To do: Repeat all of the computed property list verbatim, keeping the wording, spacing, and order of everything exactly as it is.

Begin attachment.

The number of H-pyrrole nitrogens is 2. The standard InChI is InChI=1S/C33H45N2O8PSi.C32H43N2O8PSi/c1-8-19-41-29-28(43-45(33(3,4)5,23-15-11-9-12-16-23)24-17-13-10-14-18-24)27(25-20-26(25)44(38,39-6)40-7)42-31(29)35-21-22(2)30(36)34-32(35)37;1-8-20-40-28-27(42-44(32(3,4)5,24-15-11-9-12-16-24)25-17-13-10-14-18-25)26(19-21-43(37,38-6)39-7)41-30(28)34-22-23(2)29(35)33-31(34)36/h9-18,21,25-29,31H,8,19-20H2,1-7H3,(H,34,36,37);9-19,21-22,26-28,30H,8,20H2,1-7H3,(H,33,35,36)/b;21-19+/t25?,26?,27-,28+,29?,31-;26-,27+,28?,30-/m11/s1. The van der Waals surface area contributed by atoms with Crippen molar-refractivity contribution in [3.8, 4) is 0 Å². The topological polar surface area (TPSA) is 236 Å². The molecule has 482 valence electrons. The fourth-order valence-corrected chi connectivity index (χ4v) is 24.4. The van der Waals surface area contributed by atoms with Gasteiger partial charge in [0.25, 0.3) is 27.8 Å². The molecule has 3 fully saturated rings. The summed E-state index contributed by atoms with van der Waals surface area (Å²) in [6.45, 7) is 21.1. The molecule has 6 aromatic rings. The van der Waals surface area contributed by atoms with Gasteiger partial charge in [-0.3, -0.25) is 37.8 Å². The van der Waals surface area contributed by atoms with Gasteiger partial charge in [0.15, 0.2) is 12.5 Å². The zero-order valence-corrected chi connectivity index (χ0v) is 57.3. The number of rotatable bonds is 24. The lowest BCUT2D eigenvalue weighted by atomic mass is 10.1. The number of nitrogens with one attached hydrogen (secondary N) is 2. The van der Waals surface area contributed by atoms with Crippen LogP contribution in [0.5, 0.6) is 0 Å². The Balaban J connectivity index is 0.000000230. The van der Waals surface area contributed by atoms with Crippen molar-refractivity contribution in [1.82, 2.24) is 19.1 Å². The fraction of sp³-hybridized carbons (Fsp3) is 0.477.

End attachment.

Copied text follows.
The number of H-pyrrole nitrogens is 2. The standard InChI is InChI=1S/C33H45N2O8PSi.C32H43N2O8PSi/c1-8-19-41-29-28(43-45(33(3,4)5,23-15-11-9-12-16-23)24-17-13-10-14-18-24)27(25-20-26(25)44(38,39-6)40-7)42-31(29)35-21-22(2)30(36)34-32(35)37;1-8-20-40-28-27(42-44(32(3,4)5,24-15-11-9-12-16-24)25-17-13-10-14-18-25)26(19-21-43(37,38-6)39-7)41-30(28)34-22-23(2)29(35)33-31(34)36/h9-18,21,25-29,31H,8,19-20H2,1-7H3,(H,34,36,37);9-19,21-22,26-28,30H,8,20H2,1-7H3,(H,33,35,36)/b;21-19+/t25?,26?,27-,28+,29?,31-;26-,27+,28?,30-/m11/s1. The van der Waals surface area contributed by atoms with Crippen molar-refractivity contribution in [3.8, 4) is 0 Å². The topological polar surface area (TPSA) is 236 Å². The molecule has 482 valence electrons. The fourth-order valence-corrected chi connectivity index (χ4v) is 24.4. The van der Waals surface area contributed by atoms with Gasteiger partial charge in [0.25, 0.3) is 27.8 Å². The molecule has 3 fully saturated rings. The summed E-state index contributed by atoms with van der Waals surface area (Å²) in [6.45, 7) is 21.1. The molecule has 6 aromatic rings. The van der Waals surface area contributed by atoms with Gasteiger partial charge in [-0.3, -0.25) is 37.8 Å². The van der Waals surface area contributed by atoms with Gasteiger partial charge in [0.15, 0.2) is 12.5 Å². The zero-order valence-corrected chi connectivity index (χ0v) is 57.3. The number of rotatable bonds is 24. The lowest BCUT2D eigenvalue weighted by atomic mass is 10.1. The number of nitrogens with one attached hydrogen (secondary N) is 2. The van der Waals surface area contributed by atoms with Crippen LogP contribution in [0.5, 0.6) is 0 Å². The Balaban J connectivity index is 0.000000230. The van der Waals surface area contributed by atoms with Crippen molar-refractivity contribution in [1.82, 2.24) is 19.1 Å². The fraction of sp³-hybridized carbons (Fsp3) is 0.477.